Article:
By Charles Hugh Smith, DailyFinance

NEW YORK ( DailyFinance) -- Keeping interest rates low is a linchpin of the Federal Reserve's quantitative-easing policy (QE2), a $600 billion bond-buying program aimed at stimulating the economy. The basic idea is that low rates will encourage businesses to borrow and expand -- including hiring more employees -- and will boost housing sales by making mortgages cheaper for potential homebuyers.

Unfortunately for the Fed, bond yields and interest rates having been rising since it began buying Treasury bonds as part of QE2 in the fourth quarter of 2010. And they seem likely to continue rising despite the massive intervention by the Fed. Here are some of the broader factors that are working against the U.S. central bank:

1. The Fed's policies are perceived as inflationary: Charles Plosser, a member of the Fed's policymaking committee and the president of the Federal Reserve Bank of Philadelphia, has been a leading critic of the bond-buying program. Although it's intended to pump cash into the economy and keep interest rates low, Plosser argues that QE2 may backfire by stoking inflation.
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Inflation has been so low recently that the Fed has been more concerned about deflation and has been trying to get at least some inflation back into the economy. But it's a question of balance and control because inflation acts as a "hidden tax" on the economy: Goods and services cost more, leaving households and businesses less money for consumption and investment.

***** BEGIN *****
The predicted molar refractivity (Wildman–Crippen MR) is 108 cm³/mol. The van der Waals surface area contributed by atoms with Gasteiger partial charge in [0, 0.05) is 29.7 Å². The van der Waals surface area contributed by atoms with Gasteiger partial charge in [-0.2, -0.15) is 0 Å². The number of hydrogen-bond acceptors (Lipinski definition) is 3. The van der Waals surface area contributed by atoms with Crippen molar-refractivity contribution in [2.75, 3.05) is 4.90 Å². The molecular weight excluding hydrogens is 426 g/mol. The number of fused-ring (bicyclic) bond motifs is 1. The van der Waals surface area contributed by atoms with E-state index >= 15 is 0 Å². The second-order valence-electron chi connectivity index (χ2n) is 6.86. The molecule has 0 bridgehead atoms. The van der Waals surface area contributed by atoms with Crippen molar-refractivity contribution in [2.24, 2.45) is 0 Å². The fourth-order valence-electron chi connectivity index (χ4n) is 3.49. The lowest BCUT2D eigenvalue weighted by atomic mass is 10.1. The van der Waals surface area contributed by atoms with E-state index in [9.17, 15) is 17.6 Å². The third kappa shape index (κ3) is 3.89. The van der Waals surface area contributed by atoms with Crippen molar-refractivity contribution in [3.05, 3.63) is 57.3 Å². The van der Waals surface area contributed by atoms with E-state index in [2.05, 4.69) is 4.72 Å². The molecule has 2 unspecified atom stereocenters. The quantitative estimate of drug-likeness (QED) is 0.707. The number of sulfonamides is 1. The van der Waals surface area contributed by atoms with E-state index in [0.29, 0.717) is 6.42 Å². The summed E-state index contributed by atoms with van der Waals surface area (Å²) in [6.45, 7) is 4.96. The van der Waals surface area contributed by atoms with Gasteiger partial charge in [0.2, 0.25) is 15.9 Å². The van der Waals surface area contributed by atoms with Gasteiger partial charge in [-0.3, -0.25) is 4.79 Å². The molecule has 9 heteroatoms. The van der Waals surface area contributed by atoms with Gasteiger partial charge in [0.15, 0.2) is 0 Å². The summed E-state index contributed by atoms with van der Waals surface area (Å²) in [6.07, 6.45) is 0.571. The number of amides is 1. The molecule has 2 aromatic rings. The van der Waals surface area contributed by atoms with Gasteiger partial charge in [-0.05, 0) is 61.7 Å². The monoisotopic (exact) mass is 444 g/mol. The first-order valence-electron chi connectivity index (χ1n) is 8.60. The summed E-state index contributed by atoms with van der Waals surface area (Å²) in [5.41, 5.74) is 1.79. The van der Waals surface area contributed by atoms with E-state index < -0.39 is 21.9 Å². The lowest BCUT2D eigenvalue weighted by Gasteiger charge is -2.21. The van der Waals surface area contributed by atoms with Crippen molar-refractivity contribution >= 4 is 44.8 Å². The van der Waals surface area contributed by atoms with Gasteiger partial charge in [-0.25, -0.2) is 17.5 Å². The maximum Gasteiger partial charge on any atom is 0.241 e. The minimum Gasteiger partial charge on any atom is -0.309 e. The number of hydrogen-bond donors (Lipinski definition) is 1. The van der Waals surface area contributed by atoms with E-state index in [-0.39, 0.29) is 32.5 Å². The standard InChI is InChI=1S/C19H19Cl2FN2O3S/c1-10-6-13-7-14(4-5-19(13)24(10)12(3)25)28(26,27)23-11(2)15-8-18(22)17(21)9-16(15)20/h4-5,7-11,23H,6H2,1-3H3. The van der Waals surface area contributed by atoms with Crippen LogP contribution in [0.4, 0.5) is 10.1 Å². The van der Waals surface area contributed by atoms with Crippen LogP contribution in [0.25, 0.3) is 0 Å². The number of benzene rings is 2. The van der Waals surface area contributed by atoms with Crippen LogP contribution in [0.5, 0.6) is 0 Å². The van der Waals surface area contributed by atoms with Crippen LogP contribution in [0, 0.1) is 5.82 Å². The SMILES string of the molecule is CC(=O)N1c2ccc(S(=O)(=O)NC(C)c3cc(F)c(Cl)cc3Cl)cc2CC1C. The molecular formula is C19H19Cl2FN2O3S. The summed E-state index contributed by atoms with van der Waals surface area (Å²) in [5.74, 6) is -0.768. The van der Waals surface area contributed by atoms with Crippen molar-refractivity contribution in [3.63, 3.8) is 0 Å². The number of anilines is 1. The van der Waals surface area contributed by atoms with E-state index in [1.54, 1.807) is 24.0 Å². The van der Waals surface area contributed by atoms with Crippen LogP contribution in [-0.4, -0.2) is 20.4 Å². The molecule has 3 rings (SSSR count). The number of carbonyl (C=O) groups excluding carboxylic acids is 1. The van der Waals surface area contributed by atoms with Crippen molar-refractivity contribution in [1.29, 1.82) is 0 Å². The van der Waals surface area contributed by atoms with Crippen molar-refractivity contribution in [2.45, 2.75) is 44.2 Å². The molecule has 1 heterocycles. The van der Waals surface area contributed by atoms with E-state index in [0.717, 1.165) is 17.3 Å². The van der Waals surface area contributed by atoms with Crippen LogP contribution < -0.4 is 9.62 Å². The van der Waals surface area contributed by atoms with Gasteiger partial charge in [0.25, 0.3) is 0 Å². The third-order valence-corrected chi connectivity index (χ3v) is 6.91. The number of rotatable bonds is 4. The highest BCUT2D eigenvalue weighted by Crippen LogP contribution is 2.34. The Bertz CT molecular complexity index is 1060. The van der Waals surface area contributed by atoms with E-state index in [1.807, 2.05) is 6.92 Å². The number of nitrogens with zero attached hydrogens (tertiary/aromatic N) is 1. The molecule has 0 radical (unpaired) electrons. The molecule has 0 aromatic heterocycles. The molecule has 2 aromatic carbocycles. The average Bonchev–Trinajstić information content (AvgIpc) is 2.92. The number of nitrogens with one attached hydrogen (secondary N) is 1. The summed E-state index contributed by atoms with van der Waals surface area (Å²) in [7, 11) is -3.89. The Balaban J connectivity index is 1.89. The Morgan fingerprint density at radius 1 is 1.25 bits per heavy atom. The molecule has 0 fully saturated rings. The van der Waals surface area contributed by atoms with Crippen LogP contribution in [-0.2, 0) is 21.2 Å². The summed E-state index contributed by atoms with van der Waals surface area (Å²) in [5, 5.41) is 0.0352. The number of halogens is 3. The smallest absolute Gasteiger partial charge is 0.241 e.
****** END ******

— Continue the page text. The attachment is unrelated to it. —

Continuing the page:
And inflation isn't just bad for wage earners. It's also the mortal enemy of long-term bonds. As inflation rises, yields (and interest rates) must rise too, lest investors lose money in buying a bond. If a bond yields 3% (about what a 10-year Treasury bill pays now) and inflation is running at 6% a year, the bond holder will lose 3% of his capital every year.

Even worse, the market value of the bond would plummet. To understand this, imagine the bond yield and the bond's market value as two ends of a see-saw. If yields decline, existing bonds rise in value. If yields climb, the value of existing bonds falls.

For instance, if bond yields rise from 3% to 5% -- still a historically low rate -- that would mean that all existing bonds would be repriced so that they, too, yield 5%. A $100 bond that now pays 3% -- or $3 -- would be worth only $60 at 5%. That's a 40% cut for the bondholder -- a very painful loss of capital.